Furthermore, the novel emphasizes that it is not just enslavers who are dehumanized by slavery, but all white people, even abolitionists. This idea is illustrated via Corrine Quinn, the wealthy white woman who works for the Underground Railroad. Describing her, another white Underground agent, Micajah Bland, notes, “When you are operating as Corrine Quinn does, on the other side of the line, the math is different. It has to be. You were part of that math.” Bland’s use of the term “math” is significant. Being reduced to a number is one of the many ways in which slavery dehumanized enslaved people, who were quantified alongside crops and livestock as if their only value was financial. However, Bland’s words reverse this idea, showing that it is actually white people like Corinne who are “part of that math” because they materially benefit from it.
The depiction of Corrine also shows that for white people who choose not to participate in slavery, it is hard to restore their own humanity. The novel indicates that white abolitionists tend to oppose slavery for self-centered reasons. Hiram observes that white abolitionists tend to be the most “fanatical” because they are aware of the way slavery degrades their own humanity. He notes, “Slavery humiliated them, because it offended a basic sense of goodness that they believed themselves to possess […] So their opposition was a kind of vanity.” Here Hiram reverses another common assumption: that white abolitionists are heroes because they acted against their own self-interest. Instead, he argues that (unlike the black people working for the Underground Railroad, who act out of true selflessness) white people engage in abolitionism for precisely selfish reasons, in order to restore their idea of their own humanity.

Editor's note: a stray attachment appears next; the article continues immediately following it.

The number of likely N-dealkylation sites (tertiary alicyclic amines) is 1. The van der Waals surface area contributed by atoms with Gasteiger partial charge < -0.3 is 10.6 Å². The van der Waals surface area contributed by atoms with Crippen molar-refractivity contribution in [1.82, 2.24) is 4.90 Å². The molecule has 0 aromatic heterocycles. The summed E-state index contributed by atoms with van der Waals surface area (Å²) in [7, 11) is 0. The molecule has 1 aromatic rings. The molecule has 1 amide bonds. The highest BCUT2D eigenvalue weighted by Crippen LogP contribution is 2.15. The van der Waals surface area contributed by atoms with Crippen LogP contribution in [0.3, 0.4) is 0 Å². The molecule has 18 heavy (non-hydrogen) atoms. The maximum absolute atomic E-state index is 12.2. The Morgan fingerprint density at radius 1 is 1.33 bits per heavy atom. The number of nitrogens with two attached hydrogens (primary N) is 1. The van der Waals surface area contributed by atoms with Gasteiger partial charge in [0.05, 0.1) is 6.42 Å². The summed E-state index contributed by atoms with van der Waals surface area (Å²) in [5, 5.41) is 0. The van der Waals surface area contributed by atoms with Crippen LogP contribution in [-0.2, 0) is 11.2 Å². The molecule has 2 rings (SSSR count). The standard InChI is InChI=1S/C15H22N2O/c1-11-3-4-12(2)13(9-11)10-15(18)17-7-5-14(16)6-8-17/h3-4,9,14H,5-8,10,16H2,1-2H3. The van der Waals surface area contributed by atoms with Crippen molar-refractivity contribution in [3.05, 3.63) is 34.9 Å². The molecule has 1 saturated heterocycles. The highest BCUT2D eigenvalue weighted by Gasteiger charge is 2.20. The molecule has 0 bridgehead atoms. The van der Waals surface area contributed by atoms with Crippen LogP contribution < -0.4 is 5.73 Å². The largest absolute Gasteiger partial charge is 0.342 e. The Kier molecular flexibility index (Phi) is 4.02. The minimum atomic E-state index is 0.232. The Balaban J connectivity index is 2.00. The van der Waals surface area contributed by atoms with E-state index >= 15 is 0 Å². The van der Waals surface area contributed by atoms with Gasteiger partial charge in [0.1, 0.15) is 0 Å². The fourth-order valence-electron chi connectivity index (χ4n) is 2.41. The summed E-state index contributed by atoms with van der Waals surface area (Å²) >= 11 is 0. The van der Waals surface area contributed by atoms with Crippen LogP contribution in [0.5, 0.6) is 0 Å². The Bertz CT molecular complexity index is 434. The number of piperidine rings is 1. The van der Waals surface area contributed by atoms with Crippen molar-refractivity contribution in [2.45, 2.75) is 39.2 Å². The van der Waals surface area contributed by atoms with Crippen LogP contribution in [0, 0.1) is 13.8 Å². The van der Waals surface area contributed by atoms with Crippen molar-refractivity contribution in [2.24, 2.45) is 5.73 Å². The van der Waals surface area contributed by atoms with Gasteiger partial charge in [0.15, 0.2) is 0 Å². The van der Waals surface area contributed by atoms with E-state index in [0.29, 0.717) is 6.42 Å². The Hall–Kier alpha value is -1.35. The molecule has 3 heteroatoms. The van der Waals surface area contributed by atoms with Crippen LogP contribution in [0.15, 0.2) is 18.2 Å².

Humanity vs. Inhumanity ThemeTracker
Humanity vs. Inhumanity Quotes in The Water Dancer
I was pushing the horse as hard as I could, because all I wanted was to be home and free of Maynard’s voice, though I could never, in this life, be free of him. Maynard who held my chain. Maynard, my brother who was made my master.
It occurred to me then that even my own intelligence was unexceptional, for you could not set eyes anywhere on Lockless and not see the genius in its makers—genius in the hands that carved out the columns of the portico, genius in the songs that evoked, even in the whites, the deepest of joys and sorrows, genius in the men who made the fiddle strings whine and trill at their dances, genius in the bouquet of flavors served up from the kitchen, genius in all our lost, genius in Big John. Genius in my mother.
I imagined that my own quality might someday be recognized and then, perhaps, I, one who understood the workings of the house, the workings of the field, and the span of the larger world, might be deemed the true heir, the rightful heir, of Lockless. With this broad knowledge I would make the fields bloom again, and in that way save us all from the auctions and separation, from a descent into the darkness of Natchez, which was the coffin, which was all that awaited, I knew, under the rule of Maynard.
You have to remember what I was: not human but property, and a valuable property—one learned in all the functions of the manor, of crops, read, capable of entertaining with my tricks of memory.
The Task was a trap. Even Georgie was trapped. And so who was Corrine Quinn to judge such a man? Who was I, who’d run with no higher purpose save my own passions and my own skin? Now I understood the Underground war. It was not the ancient and honorable kind.
“We can’t ever have nothing pure,” Robert said. “It’s always out of sorts. Them stories with their knights and maidens, none of that for us. We don’t get it pure. We don’t get nothing clean.”
“Yeah,” I said. “But neither do they. It is quite a thing, a messy dirty thing, to put your own son, your own daughter, to the Task. Way I see it, ain’t no pure and it is we who are blessed, for we know this.”